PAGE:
Title: The Book Thief
Directed By: Brian Percival
Starring: Sophie Nélisse, Geoffrey Rush, Emily Watson, Ben Schnetzer, Nico Liersch
“The Book Thief” celebrates love and life in one sequence and takes it all away in the next, only to come back around to give your heart yet another bruising, but it always does so with purpose, making the film a well-earned flood of emotion.
After being put up for adoption, Liesel Meminger (Sophie Nélisse) is sent to live with Hans and Rosa Hubermann (Geoffrey Rush and Emily Watson) in a pre-war German town. Heartbroken over the passing of her brother and her mother’s abandonment, Liesel has difficulty adjusting to her new life until Hans discovers her passion for books and takes it upon himself to teach her to read. Liesel warms up to the Hubermanns and befriends her neighbor Rudy (Nico Liersch), but as the pressure of the Nazi regime bears down on the town, Liesel finds it increasingly difficult to fall in line, especially when the Hubermanns agree to care for the son (Ben Schnetzer) of a Jewish man who saved Hans’ life in the First World War.
Even though Markus Zusak’s book comes with a wealth of cinematic material, “The Book Thief” is a particularly challenging piece to adapt to film. The book takes place over a lengthy period of time during which Liesel begins as a child and winds up a young woman. Nélisse is the film’s one and only Liesel, but thanks to excellent hair, makeup and costume choices, the filmmakers successfully bring her from innocent, frightened girl to knowing young adult over the course of the film’s 127-minute running time.
The success of this transition also speaks to Nélisse’s talent. She’s got an undeniably absorbing on-screen presence. At the start of the film, Liesel is a girl of very few words, but Nélisse’s facial expressions and body language provide a firm understanding of how she’s feeling about her new life during each stage of the process. Ultimately, Liesel becomes a learned and outspoken character and both Nélisse and screenwriter Michael Petroni handle that transition beautifully. Liesel is driven by personal dreams and her huge heart, but she’s always well aware of the risk that comes with making certain decisions, so Nélisse’s ability to offer insight into that thought process is key to “The Book Thief’s” success.
Nélisse is the driving force of the film, but Rush, Watson and Liersch all offer stellar supporting performances that result in fully realized secondary characters, but also ones that are key to building Liesel. Similar to Liesel’s aging, the relationship between her and her foster parents is a delicate, extensive transition that works surprisingly well considering the truncated version of the story in the film. Hans is warm and lovable right from the start, but as the threat of war creeps closer and closer, his tenor changes. He’s always a source of warmth, but that actually winds up raising the stakes in “The Book Thief” because when Hans opts to use a firmer tone with Liesel, you know it’s for a good reason.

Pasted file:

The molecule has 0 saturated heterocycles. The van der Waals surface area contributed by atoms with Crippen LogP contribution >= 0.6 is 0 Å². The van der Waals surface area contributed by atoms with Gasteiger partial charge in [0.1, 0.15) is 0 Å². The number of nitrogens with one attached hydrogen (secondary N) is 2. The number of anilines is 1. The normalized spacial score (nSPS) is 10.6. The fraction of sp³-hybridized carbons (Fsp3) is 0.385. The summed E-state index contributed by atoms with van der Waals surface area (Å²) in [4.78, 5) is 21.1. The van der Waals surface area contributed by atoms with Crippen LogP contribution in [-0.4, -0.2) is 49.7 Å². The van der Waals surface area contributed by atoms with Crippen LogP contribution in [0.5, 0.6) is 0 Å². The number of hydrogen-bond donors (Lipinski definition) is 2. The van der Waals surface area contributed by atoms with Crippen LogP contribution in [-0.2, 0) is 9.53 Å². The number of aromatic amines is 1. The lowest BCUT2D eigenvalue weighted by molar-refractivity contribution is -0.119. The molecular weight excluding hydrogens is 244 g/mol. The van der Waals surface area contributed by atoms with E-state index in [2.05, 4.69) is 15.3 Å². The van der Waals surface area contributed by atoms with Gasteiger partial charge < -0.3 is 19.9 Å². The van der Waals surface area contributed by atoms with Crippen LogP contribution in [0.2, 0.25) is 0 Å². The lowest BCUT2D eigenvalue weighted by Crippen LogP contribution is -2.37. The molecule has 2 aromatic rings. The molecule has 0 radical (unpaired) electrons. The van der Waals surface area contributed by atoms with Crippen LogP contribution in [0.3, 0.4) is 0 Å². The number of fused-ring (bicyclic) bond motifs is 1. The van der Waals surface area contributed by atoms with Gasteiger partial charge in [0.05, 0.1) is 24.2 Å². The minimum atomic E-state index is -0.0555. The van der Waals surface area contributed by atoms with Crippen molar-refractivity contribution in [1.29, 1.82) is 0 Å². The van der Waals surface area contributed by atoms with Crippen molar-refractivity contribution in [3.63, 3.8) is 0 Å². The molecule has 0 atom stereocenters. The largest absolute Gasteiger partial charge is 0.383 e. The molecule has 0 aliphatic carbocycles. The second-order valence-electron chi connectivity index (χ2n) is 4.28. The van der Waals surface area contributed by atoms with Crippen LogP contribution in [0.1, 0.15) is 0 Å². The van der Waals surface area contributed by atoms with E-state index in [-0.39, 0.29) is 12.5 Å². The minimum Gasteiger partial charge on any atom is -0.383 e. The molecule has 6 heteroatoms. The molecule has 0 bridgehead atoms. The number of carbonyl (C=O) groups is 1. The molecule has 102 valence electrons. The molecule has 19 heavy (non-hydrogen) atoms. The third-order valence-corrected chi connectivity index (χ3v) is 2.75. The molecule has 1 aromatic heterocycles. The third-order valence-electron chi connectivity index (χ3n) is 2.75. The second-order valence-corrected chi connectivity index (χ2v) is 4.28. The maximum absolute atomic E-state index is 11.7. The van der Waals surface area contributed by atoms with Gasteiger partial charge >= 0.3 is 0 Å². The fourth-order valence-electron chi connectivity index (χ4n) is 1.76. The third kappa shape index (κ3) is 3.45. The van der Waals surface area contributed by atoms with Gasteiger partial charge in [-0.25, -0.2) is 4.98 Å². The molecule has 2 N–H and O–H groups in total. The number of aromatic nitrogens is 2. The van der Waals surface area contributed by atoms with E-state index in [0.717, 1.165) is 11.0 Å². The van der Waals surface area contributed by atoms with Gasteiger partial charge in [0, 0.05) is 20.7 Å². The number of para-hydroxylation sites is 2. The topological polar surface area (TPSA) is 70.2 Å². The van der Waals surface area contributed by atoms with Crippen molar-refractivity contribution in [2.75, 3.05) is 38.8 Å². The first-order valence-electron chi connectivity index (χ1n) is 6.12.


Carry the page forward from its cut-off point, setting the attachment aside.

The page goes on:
Watson’s character excels more so due to her extreme arc. Rosa is a tough-as-nails type, always bossing Liesel around and picking on Hans for not having a job. However, she is a loving person and cares for both of them dearly, so it’s a pleasure to see that side of her break through more and more as the family’s circumstances change.
Liersch is another young standout in the film. Just like Nélisse, he’s got your full attention every time he’s on screen. Rudy’s playfulness is infectious and considering “The Book Thief” involves some rather bleak circumstances, Rudy’s everlasting jubilance makes for a much-needed addition. However, that’s not to say Rudy is a one-note character. The impending war eventually hits home from him, too, and the fact that it chips away at his fun-loving demeanor is upsetting. Schnetzer’s Max, on the other hand, finds more success in helping reveal more about Liesel. Max is the Jewish son of a man who once saved Hans’ life and that’s really as far as the character goes. His effect on Liesel, however, is extensive and that alone makes him a worthy supporting character.
“The Book Thief” is loaded with picturesque visuals, John Williams’ score is rousing and, as it should, the narrative essentially uses your heart as a punching bag, but there are two elements in the film that do run the risk of taking a viewer out of the story. The first will only effect fans of the source material. In Zusak’s book, Death is the narrator. Even though Percival and Petroni make the best possible choice by relegating this narration to the very beginning and end of the film, Death’s presence is sorely missed. But, then again, it’s hard to imagine the filmmakers upping his presence without the narration becoming distracting. Then there’s the issue of the accents. As someone who knows little to nothing about accent accuracy, this has nothing to do with the authenticity of the cast’s German accents, but rather the fact that by speaking English with this German accent, it can dull the intonation of the dialogue and make moments feel wooden.
Those missteps aside, “The Book Thief” is a highly successful epic that will lift your spirits, break you down and then earn that emotional roller coaster by leaving you with something to think about well after the credits roll.